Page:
Why You Need to Keep Package Managers Updated

Package managers are a collection of software tools designed to automate a myriad of computing tasks. They can be incredibly useful, but if you don’t keep them updated, you could run into some serious issues.

Fortunately, updating most package managers like—updating npm packages—is a fairly straightforward process, though if you have many software dependencies, you may have to comb through your work manually or employ the help of an automated tool to ensure all your dependencies remain functional.

So why is it so important to keep your package managers updated?

Motivations for Updates

Generally, updates are issued for one of two reasons:

  • A new feature was added. Here, the motivation is a new feature that makes the package manager easier to use, or allows it to do more than it originally did. Depending on how you’re using your package manager, this may or may not be of interest to you. In a major release, many features may be deployed simultaneously. However, in a minor release, these features may emerge one at a time.
  • A bug was patched. More commonly, updates are issued in the form of patches to fix bugs or known issues. These flaws in the code may be related to performance, or security. The patch changes the code in a way that restores functionality, or eliminates the flaw.

Accordingly, you can update proactively to keep your package manager working as efficiently as possible. If you don’t update, you may be missing out on the latest features, or worse, you could be introducing security vulnerabilities into your system. If there’s a known security flaw in older versions of the software, a skilled hacker could gain access to your system until you patch it to the latest version.

Additionally, while documentation for past versions of package managers typically exists, most contemporary documentation and conversations around a package manager will focus on the most recent release. If you find the need to troubleshoot a problem, or if you encounter any issues with your use of the package manager, you’ll find it much harder to get the information you need if you’re on an older version. This is especially important if you’re using a package manager that’s open source, since open source software users depend on community support when resolving issues.

Because your package manager will be used in installing a number of other packages in the future, and those packages will have complex dependencies to deal with, any flaw or issue with your package manager could affect the rest of your work in the future.

Manual or Automatic?

One of the biggest decisions you’ll face is whether to rely on manual or automatic updates for your package manager.

Manual updates allow you to remain in control. You get to decide when and how to update your system, and you can review the patch notes (if any) before you apply them. This is especially important if your package manager has a history of unstable initial releases.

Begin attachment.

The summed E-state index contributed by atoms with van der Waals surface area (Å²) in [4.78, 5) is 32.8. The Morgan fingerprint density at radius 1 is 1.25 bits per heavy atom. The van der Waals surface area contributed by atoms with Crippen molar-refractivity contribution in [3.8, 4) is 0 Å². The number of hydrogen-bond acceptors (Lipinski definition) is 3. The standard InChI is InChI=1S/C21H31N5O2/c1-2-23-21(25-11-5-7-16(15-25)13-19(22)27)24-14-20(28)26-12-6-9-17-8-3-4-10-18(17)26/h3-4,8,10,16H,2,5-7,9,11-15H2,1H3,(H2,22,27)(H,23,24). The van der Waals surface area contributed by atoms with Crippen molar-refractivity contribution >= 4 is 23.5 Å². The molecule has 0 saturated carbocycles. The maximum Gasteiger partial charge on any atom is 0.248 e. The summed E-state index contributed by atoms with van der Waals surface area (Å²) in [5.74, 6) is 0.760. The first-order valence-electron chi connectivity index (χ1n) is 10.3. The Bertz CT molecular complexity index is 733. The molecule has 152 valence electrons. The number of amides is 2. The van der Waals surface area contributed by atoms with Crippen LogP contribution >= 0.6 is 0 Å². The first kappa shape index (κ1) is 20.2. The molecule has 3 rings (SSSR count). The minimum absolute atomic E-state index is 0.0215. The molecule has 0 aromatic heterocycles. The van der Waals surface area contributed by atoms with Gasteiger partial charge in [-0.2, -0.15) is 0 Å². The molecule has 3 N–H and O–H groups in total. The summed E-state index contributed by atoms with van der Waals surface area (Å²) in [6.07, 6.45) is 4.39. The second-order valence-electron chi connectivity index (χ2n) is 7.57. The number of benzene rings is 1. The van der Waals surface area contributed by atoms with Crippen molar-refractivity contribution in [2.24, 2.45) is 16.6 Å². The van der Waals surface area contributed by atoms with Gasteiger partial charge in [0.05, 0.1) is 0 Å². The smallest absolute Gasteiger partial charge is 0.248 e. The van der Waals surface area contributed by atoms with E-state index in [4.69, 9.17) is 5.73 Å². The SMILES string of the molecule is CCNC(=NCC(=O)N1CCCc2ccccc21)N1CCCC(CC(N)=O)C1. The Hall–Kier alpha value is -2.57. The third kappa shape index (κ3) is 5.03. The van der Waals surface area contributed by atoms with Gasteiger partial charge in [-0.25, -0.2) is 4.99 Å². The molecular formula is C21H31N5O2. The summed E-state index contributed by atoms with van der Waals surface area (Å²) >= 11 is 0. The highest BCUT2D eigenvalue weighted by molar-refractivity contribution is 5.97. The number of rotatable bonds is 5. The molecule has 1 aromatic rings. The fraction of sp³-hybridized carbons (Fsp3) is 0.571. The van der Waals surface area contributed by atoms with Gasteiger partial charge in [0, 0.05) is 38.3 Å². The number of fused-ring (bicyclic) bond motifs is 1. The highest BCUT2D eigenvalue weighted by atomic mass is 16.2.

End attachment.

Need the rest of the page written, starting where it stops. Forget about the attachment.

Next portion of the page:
Alternatively, you could enable automatic updates. This is, in some ways, a superior option since you won’t have to make time to update your package manager manually. However, you’ll be entirely reliant on each new update being stable and appropriate for your system.

Considerations for Different Types of Package Managers

There are several types of package managers that exist, and you’ll need to keep some additional considerations in mind when updating them:

  • Universal package managers. Universal package managers, sometimes called binary repository managers, are used to optimize downloading and storage of packages, binary files, and artifacts used for software development. They’re frequently at the center of the DevOps toolchain, and are therefore vital to keep updated at all times. Fortunately, it’s easy to stay on top of new releases.
  • Free/open source package managers. Open source software and components are becoming more commonplace, and are enormously beneficial. However, open source components can be difficult to manage; for example, sometimes open source package managers are comprised of many individual open source components. Even small updates can have a ripple effect, impacting direct and indirect dependencies throughout the application.
  • Application-level package managers. Application-level package managers focus on one small part of the software system, and reside within a directory tree not controlled by a system-level package manager. These are often treated as add-on package managers, and can easily be neglected.

There are a few different ways to approach package manager updates, but no matter what, you’ll need to make those updates a priority. With the latest updates, your package manager will be more stable, more reliable, and perhaps most importantly, more secure. Whether you want to continue updating everything by hand or whether you employ automatic updates, you’ll be much better off staying vigilant.